in 25 years, and they have not a person who’s ever done it before.
So the guys that are retired are back in working with them. You get
all excited about the ops and what’s on television and everything.
If you don’t have the right people there to put the emphasis—and
by the time Kraft left, he had populated every job with an astronaut
or a flight director, including head of Engineering, and it’s
never changed. Then there were no Centers of excellence for anything.
Every Center had to be on everything. You’re going to build something
this big, and you’re going to divide that between eight Centers,
and you have no travel money. It doesn’t work.
The whole Space Station layout was the biggest mess in the whole world.
Karen [M.] Morrison, who recently died—at only age 58—she
was over at the Space Station early on. She had come into our organization
in about ’74, I think. She was a UT [University of Texas, Austin]
grad and then worked at TRW [Thompson Ramo Wooldridge] and then came
to NASA. She said, “Ivy, I just got an MBA [Master’s in
Business Administration] over at U of H [University of Houston, Texas]”—and
she was an aerospace engineer, she’d gotten in—she said,
“If I’d ever proposed what they proposed for managing this
Space Station program, I’d have been kicked out of graduate school.”
It was unworkable. Calling things “work packages.” Part
of this thing is yours and part somebody else’s and part somebody
else’s. Nobody’s responsible. They really did it, and wanted
to divide that stuff up so they couldn’t cancel the program. Well,
it’s still up there.
back over the years that you were there and all the different areas—as
you call yourself a jack-of-all-trades—if you had to pick one,
what would you consider your most significant contribution to what you
Hooks: Really that
design of the sep systems, and I didn’t do it by myself.
Wright: Do you
have one that you would consider the most challenging time or the most
challenging project that you had, as far as all the different aspects?
that test run on the sep motors, to show that there really would be
a problem was just—it was terrifying; it was exhausting. Then
when we fired the engine off and we finally got to go down there and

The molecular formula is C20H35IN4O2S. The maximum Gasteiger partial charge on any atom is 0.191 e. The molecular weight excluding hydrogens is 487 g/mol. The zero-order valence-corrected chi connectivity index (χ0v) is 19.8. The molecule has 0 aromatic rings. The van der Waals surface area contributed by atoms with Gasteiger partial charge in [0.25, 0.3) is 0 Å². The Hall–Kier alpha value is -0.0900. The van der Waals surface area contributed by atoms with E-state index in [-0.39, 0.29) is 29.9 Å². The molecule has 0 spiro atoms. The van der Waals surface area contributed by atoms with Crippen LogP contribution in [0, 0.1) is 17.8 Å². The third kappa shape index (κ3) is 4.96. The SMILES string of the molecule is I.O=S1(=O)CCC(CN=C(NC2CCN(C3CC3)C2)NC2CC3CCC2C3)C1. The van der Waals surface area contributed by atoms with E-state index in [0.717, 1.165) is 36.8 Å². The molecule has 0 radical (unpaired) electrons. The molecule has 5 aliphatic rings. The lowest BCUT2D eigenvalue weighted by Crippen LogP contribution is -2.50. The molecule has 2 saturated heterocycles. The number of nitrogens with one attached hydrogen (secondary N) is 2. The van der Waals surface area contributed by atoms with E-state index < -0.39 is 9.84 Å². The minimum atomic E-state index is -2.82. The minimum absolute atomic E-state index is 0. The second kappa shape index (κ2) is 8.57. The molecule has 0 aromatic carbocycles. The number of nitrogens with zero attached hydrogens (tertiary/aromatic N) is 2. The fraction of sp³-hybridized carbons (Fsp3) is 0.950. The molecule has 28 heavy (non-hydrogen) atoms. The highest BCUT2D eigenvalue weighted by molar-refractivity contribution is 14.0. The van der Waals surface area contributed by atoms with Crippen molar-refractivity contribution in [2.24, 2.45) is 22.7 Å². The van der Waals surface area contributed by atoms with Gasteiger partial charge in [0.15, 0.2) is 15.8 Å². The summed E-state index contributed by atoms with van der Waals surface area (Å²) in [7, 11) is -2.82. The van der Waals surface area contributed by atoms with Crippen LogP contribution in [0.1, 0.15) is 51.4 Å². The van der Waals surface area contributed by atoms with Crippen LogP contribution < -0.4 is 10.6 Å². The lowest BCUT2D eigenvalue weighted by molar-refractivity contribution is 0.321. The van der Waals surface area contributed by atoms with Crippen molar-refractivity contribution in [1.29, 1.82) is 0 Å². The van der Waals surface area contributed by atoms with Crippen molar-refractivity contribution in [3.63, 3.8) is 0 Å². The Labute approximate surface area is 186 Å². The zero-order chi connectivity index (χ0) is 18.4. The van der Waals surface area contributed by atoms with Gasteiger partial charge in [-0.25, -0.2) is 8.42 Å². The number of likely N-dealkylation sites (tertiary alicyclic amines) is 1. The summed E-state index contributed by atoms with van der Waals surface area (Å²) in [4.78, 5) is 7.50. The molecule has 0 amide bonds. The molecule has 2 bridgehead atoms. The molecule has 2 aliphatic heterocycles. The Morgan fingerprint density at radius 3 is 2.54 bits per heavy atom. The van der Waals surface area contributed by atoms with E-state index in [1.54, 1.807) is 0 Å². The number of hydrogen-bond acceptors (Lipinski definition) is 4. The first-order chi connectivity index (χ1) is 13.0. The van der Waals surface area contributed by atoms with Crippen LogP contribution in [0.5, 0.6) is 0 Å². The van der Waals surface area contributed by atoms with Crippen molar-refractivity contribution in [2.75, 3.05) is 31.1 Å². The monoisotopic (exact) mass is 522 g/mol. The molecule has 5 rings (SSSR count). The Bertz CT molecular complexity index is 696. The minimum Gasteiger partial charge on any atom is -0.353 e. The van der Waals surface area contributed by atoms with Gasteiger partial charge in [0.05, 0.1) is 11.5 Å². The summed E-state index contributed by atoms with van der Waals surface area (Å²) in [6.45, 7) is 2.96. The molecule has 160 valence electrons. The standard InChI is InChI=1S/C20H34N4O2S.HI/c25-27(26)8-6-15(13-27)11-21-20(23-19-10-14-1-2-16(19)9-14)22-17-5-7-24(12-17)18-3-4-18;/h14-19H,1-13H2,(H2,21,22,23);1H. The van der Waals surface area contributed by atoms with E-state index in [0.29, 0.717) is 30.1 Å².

see what happened, and we see all these tiles destroyed and huge pieces
of metal melted and everything else, I just sat down on the floor. We
were on a witch’s cap test facility, and I just kind of backed
over to the cap and sat. Then here come the guys that have been telling
me that I was wrong and that nothing was going to happen, and they said,
“How are you going to fix that?” How are you going to fix
that? I felt like the Little Red Hen, because that’s what I was.
That’s what they meant, too. They weren’t going to help.
The others were, that had participated and gotten involved, but it was
mine. It was my baby, and I was going to have to go fix it.
Wright: Were you
under a lot more pressure because of the Shuttle Program being behind
Hooks: No, no.
The main engines and the tiles kept everybody else so that we never
were that pressed. Some of the hard things were you had to put in what
trips you needed to take, and then you had to justify them 55 times,
and you had to be at certain things at Downey at certain times. You
had to meet face-to-face with people. Then people would want to argue
about them, and you’re like, “Okay, I won’t go; I
I really got in trouble one time, because it said, “What’s
the most significant thing that will happen if you don’t get to
take this trip?” and I said, “The Shuttle will never fly,”
or something really tacky. I wasn’t dating him or anything at
the time; he was my boss’s boss. Oh, he was not amused! I really
was in trouble. It was like, “Oh.” Well, I just got tired
of answering those stupid questions, you know? I’m an integration
manager—my job is to be there at those meetings once a month.
We go through everything we have to go through—that’s when
we do it. Lord, we didn’t have cell phones, we didn’t have
e-mail, we didn’t have any of this stuff. The only way you could
talk to somebody is pick up the phone and call and then mail things
back and forth. Like I said, faxes were wonderful.